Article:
He will be on a panel doing a Ted-Style talk on Commercial Insurance Next Generation Business Models with Moderator, Insurance Nerd, Nick Lamparelli on June 18th. The conference is being hosted by the Silicon Valley Insurance Accelerator (SVIA). It is not too late to come to this event.
Register Here and use discount code NICKL15 to get 15% off your registration!
Q1 – Jeremy, can you describe your company and your role?
At Avinew, we are focused on reinventing auto insurance for semi-autonomous and autonomous vehicles. Our mission is to enable the safety, value, freedom, and fun that comes with autonomous driving. I am the Chief Operating Officer at Avinew and am responsible for implementing our vision with excellence. We intend to have the best customer experience in auto insurance– one that is built to work with new car safety features and help make driver and passengers safer.
Q2 – What are some of the fundamental problems with the current state of the personal lines insurance business model?
As we move to a connected world with high tech homes, vehicles and risk data become available in real time, traditional backward-looking risk algorithms become much less valuable in predicting risk.
Many of today’s insurers seem to be hampered by existing tech infrastructure and/or traditional ways of doing things that slow innovations.
In auto insurance, technology and innovation need to keep up with the auto industry, iOT, and AI and presently does not seem to be keeping pace with any of these rapidly evolving industries.
Q3 – If you had to rate the following items in terms of how they will impact the next generation of insurance business model, how would you rank them?
Product design- 2
Buying experience- 3
ability to finely tune underwriting- 1
claims experience- 4
Q4 – How important is it for insurance to be delivered abstractly as a service OR having insurance being a delivery vehicle for other products or services?
I would argue that insurance can no longer be an “abstract” service in the world where cars are at least partially driving themselves, everything is connected and risk can be measured in real time. The promise of insurers as protectors is going to become much more relevant to people in the years to come.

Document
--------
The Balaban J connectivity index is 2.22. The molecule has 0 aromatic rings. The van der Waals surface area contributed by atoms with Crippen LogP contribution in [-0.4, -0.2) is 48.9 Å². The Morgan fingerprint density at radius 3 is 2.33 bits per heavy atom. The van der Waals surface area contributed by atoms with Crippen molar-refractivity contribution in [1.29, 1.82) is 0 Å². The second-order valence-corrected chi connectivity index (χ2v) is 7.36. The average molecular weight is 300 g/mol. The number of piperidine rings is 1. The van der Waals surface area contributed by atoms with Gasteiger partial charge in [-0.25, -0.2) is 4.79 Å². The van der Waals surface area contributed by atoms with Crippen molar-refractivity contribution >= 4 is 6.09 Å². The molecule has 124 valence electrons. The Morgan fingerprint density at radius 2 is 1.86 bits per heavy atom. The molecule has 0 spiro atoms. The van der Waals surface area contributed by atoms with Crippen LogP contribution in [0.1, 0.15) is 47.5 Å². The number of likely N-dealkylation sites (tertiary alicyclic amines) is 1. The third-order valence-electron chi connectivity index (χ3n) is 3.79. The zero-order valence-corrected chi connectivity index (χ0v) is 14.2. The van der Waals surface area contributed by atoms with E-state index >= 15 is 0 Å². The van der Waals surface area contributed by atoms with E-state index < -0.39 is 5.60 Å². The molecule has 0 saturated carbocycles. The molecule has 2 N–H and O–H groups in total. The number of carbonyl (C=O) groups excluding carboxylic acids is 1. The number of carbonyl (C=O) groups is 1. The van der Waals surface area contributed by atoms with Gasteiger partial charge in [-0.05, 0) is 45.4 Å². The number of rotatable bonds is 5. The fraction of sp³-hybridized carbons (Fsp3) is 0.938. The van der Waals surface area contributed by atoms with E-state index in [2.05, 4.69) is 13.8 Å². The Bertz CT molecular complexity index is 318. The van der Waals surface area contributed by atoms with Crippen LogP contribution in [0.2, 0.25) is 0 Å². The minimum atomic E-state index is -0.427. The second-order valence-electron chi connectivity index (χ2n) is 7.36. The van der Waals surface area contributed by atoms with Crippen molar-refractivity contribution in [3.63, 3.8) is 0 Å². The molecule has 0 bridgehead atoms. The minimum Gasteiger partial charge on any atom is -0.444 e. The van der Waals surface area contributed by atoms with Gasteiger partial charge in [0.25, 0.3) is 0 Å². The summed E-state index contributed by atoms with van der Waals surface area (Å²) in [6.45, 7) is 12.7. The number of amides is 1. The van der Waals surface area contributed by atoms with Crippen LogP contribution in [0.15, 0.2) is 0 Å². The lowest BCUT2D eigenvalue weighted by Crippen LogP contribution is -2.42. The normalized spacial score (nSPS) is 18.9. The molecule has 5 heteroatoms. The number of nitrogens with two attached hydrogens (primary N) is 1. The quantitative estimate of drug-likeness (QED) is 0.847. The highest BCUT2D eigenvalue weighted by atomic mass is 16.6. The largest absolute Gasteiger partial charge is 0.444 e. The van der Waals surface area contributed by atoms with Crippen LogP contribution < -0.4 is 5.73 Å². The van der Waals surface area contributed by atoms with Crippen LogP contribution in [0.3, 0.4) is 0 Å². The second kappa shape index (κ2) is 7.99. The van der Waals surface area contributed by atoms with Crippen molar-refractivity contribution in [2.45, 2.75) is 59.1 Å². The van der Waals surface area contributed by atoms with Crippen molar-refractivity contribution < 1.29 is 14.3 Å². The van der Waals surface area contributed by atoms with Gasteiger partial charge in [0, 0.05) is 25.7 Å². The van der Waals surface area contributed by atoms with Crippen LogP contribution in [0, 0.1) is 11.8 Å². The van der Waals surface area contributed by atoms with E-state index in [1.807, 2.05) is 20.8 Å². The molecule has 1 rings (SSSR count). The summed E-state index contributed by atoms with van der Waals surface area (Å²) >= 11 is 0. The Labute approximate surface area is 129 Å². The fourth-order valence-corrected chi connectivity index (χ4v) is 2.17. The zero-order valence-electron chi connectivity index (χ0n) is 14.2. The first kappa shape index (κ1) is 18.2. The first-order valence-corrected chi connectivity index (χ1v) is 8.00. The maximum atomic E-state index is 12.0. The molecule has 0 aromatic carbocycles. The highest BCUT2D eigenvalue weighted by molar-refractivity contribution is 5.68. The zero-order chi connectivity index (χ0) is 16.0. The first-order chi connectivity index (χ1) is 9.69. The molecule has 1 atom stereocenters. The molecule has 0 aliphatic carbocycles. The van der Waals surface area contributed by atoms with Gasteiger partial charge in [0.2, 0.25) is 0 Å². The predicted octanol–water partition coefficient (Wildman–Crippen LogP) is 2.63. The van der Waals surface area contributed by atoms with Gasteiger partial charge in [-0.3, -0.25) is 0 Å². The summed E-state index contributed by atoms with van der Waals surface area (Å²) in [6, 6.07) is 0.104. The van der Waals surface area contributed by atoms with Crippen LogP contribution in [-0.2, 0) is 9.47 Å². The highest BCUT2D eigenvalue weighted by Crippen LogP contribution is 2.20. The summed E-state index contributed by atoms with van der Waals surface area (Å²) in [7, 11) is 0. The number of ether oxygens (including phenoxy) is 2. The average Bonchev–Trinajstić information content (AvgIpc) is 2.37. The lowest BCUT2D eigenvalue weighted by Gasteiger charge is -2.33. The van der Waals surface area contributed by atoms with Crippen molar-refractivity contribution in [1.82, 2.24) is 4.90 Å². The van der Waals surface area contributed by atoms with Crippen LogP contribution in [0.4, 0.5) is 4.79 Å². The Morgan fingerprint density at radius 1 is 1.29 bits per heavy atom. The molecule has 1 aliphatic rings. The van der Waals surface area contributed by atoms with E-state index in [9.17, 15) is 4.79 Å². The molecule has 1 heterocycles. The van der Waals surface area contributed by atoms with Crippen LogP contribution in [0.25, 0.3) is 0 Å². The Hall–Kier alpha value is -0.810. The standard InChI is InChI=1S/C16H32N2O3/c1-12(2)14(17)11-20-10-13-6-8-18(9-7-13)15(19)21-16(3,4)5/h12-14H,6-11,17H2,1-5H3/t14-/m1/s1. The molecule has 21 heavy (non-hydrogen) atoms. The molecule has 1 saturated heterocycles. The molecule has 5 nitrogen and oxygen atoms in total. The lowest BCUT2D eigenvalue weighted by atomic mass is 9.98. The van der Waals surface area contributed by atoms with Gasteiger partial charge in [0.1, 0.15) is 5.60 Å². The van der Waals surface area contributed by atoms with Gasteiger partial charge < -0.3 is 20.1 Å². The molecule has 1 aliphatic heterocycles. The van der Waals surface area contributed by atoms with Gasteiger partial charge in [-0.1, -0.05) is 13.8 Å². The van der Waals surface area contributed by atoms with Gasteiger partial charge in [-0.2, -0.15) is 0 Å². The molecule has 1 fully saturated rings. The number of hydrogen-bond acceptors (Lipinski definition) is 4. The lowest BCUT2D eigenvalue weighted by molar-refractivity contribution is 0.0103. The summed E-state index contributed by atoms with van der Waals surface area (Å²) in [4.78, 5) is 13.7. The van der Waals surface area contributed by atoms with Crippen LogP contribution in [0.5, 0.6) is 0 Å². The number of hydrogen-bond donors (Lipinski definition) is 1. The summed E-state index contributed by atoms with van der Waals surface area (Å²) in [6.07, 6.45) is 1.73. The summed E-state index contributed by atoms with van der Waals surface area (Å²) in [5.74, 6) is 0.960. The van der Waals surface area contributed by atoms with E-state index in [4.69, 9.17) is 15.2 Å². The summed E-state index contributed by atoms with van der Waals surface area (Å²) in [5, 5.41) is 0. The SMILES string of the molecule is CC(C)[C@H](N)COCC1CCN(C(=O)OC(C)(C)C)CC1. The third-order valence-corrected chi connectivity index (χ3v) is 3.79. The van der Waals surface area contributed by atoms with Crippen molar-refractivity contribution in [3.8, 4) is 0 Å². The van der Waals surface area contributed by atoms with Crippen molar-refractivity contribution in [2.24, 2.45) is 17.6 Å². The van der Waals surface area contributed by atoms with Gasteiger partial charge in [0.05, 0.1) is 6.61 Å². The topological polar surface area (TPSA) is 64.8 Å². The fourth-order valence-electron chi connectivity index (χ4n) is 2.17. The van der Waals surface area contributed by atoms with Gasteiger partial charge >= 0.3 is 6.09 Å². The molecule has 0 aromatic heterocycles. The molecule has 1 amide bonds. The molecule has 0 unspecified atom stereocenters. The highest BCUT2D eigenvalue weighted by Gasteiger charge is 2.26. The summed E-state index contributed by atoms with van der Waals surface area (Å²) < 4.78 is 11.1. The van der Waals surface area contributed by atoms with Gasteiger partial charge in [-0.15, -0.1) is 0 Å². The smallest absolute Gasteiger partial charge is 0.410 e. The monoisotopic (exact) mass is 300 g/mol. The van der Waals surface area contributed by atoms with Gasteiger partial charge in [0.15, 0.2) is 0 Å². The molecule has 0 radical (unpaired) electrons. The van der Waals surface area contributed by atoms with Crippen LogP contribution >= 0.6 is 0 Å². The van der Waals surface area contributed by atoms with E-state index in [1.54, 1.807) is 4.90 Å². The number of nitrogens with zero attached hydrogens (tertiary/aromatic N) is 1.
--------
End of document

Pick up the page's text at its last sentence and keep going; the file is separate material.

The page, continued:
Q5 – In the past, insurance companies have struggled with issues around adverse selection (attracting customers with a worse risk profile than anticipated) and morale/moral hazard (where customers risk behavior changes, once they have insurance in place). In the quest to maximize customer experience, how do next-generation business models avoid the trap of adverse selection and moral/morale hazard?
Accurate, real-time data is the kryptonite of these behaviors. By creating a transparent relationship with your customers and using data to make them safer– we can hopefully deter these behaviors.
Q6 – How much of the execution of new business models has to do with technology vs the culture of the company?
In the world in which we live now, both technology and culture are of paramount importance in creating new business models. You cannot have only one or the other–both an innovation-friendly culture and strong tech are mandatory.
Q7 – What role do you see for agents/brokers in next-generation business models for insurance?
Customer service remains critically important as we approach this next generation, but that customer service may come from a new place vs. the traditional neighborhood agent.
Q8 – How much will new insurance business models need to radically depart from the traditional insurance business model that has served as the foundation for the insurance ecosystem for over 100 years?
As everything around us is changing and evolving, can we expect the insurance ecosystem to stand still? No way. It won’t. Of course, the regulatory environment and necessary customer protections remain, but the customer experience needs a wholesale reinvention and the current underwriting model will only be a small part of next-gen underwriting.